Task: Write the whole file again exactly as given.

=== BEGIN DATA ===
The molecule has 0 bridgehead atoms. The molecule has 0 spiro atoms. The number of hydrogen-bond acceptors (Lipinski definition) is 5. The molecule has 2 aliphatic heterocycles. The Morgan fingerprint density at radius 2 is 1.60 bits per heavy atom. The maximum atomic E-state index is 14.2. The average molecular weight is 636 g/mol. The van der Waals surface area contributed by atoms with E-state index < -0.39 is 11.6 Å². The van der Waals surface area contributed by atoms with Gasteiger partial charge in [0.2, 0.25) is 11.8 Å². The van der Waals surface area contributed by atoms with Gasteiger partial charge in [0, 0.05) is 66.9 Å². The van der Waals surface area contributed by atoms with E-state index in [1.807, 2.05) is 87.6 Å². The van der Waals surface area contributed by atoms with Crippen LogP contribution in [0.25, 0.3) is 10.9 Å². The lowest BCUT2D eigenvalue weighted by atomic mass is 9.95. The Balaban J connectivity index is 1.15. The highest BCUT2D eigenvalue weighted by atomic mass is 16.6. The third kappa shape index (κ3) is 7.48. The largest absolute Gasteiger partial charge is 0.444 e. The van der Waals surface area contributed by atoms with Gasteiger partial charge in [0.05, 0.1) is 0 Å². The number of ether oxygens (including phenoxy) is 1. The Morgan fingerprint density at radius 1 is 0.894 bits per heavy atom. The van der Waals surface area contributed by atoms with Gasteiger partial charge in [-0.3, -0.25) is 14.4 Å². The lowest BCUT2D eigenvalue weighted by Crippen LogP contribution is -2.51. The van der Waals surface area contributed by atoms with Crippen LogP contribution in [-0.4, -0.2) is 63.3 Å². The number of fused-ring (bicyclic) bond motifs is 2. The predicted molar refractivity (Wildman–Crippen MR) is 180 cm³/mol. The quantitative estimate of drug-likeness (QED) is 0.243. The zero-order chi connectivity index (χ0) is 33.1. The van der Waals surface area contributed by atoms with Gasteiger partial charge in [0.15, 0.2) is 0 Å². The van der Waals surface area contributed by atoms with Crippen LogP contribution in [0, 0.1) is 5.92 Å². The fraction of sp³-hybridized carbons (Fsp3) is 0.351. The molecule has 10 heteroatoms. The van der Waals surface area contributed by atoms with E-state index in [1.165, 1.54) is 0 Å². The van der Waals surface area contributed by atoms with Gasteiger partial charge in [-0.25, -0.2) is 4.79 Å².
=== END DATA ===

The molecule has 0 bridgehead atoms. The molecule has 0 spiro atoms. The number of hydrogen-bond acceptors (Lipinski definition) is 5. The molecule has 2 aliphatic heterocycles. The Morgan fingerprint density at radius 2 is 1.60 bits per heavy atom. The maximum atomic E-state index is 14.2. The average molecular weight is 636 g/mol. The van der Waals surface area contributed by atoms with E-state index < -0.39 is 11.6 Å². The van der Waals surface area contributed by atoms with Gasteiger partial charge in [0.2, 0.25) is 11.8 Å². The van der Waals surface area contributed by atoms with Gasteiger partial charge in [0, 0.05) is 66.9 Å². The van der Waals surface area contributed by atoms with E-state index in [1.807, 2.05) is 87.6 Å². The van der Waals surface area contributed by atoms with Crippen LogP contribution in [0.25, 0.3) is 10.9 Å². The lowest BCUT2D eigenvalue weighted by atomic mass is 9.95. The Balaban J connectivity index is 1.15. The highest BCUT2D eigenvalue weighted by atomic mass is 16.6. The third kappa shape index (κ3) is 7.48. The largest absolute Gasteiger partial charge is 0.444 e. The van der Waals surface area contributed by atoms with Gasteiger partial charge in [0.05, 0.1) is 0 Å². The number of ether oxygens (including phenoxy) is 1. The Morgan fingerprint density at radius 1 is 0.894 bits per heavy atom. The van der Waals surface area contributed by atoms with Gasteiger partial charge in [-0.3, -0.25) is 14.4 Å². The lowest BCUT2D eigenvalue weighted by Crippen LogP contribution is -2.51. The van der Waals surface area contributed by atoms with Crippen LogP contribution in [-0.4, -0.2) is 63.3 Å². The number of fused-ring (bicyclic) bond motifs is 2. The predicted molar refractivity (Wildman–Crippen MR) is 180 cm³/mol. The quantitative estimate of drug-likeness (QED) is 0.243. The zero-order chi connectivity index (χ0) is 33.1. The van der Waals surface area contributed by atoms with Gasteiger partial charge in [0.15, 0.2) is 0 Å². The van der Waals surface area contributed by atoms with Crippen LogP contribution in [0, 0.1) is 5.92 Å². The fraction of sp³-hybridized carbons (Fsp3) is 0.351. The molecule has 10 heteroatoms. The van der Waals surface area contributed by atoms with E-state index in [1.165, 1.54) is 0 Å². The van der Waals surface area contributed by atoms with Gasteiger partial charge in [-0.25, -0.2) is 4.79 Å².